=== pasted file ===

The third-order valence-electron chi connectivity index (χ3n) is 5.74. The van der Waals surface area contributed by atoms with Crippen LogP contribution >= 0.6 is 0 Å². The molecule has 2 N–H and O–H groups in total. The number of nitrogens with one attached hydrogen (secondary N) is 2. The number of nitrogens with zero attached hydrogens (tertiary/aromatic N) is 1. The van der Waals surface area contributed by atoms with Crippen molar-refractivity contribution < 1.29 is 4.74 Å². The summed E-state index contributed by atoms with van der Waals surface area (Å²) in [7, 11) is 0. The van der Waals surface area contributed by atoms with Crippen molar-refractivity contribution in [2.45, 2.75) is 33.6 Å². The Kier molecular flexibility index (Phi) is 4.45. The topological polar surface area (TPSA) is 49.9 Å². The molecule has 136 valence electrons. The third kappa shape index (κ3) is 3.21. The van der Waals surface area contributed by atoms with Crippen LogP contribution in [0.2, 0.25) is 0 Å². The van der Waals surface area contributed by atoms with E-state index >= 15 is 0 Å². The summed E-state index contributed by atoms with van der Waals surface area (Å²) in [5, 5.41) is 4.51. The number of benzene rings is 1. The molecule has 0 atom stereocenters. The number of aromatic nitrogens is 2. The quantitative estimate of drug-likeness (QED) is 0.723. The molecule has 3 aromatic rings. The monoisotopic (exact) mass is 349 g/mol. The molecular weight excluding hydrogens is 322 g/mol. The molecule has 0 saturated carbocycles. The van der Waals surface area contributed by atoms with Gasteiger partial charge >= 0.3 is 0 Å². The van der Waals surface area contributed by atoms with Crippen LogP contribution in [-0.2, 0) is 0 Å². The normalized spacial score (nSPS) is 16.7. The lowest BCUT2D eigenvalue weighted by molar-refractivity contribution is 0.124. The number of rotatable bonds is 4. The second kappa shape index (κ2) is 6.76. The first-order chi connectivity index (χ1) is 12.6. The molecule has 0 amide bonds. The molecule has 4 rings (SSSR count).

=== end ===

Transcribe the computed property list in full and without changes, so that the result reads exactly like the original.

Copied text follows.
The third-order valence-electron chi connectivity index (χ3n) is 5.74. The van der Waals surface area contributed by atoms with Crippen LogP contribution >= 0.6 is 0 Å². The molecule has 2 N–H and O–H groups in total. The number of nitrogens with one attached hydrogen (secondary N) is 2. The number of nitrogens with zero attached hydrogens (tertiary/aromatic N) is 1. The van der Waals surface area contributed by atoms with Crippen molar-refractivity contribution < 1.29 is 4.74 Å². The summed E-state index contributed by atoms with van der Waals surface area (Å²) in [7, 11) is 0. The van der Waals surface area contributed by atoms with Crippen molar-refractivity contribution in [2.45, 2.75) is 33.6 Å². The Kier molecular flexibility index (Phi) is 4.45. The topological polar surface area (TPSA) is 49.9 Å². The molecule has 136 valence electrons. The third kappa shape index (κ3) is 3.21. The van der Waals surface area contributed by atoms with Crippen LogP contribution in [0.2, 0.25) is 0 Å². The van der Waals surface area contributed by atoms with E-state index >= 15 is 0 Å². The summed E-state index contributed by atoms with van der Waals surface area (Å²) in [5, 5.41) is 4.51. The number of benzene rings is 1. The molecule has 0 atom stereocenters. The number of aromatic nitrogens is 2. The quantitative estimate of drug-likeness (QED) is 0.723. The molecule has 3 aromatic rings. The monoisotopic (exact) mass is 349 g/mol. The molecular weight excluding hydrogens is 322 g/mol. The molecule has 0 saturated carbocycles. The van der Waals surface area contributed by atoms with Gasteiger partial charge >= 0.3 is 0 Å². The van der Waals surface area contributed by atoms with Crippen LogP contribution in [-0.2, 0) is 0 Å². The normalized spacial score (nSPS) is 16.7. The lowest BCUT2D eigenvalue weighted by molar-refractivity contribution is 0.124. The number of rotatable bonds is 4. The second kappa shape index (κ2) is 6.76. The first-order chi connectivity index (χ1) is 12.6. The molecule has 0 amide bonds. The molecule has 4 rings (SSSR count).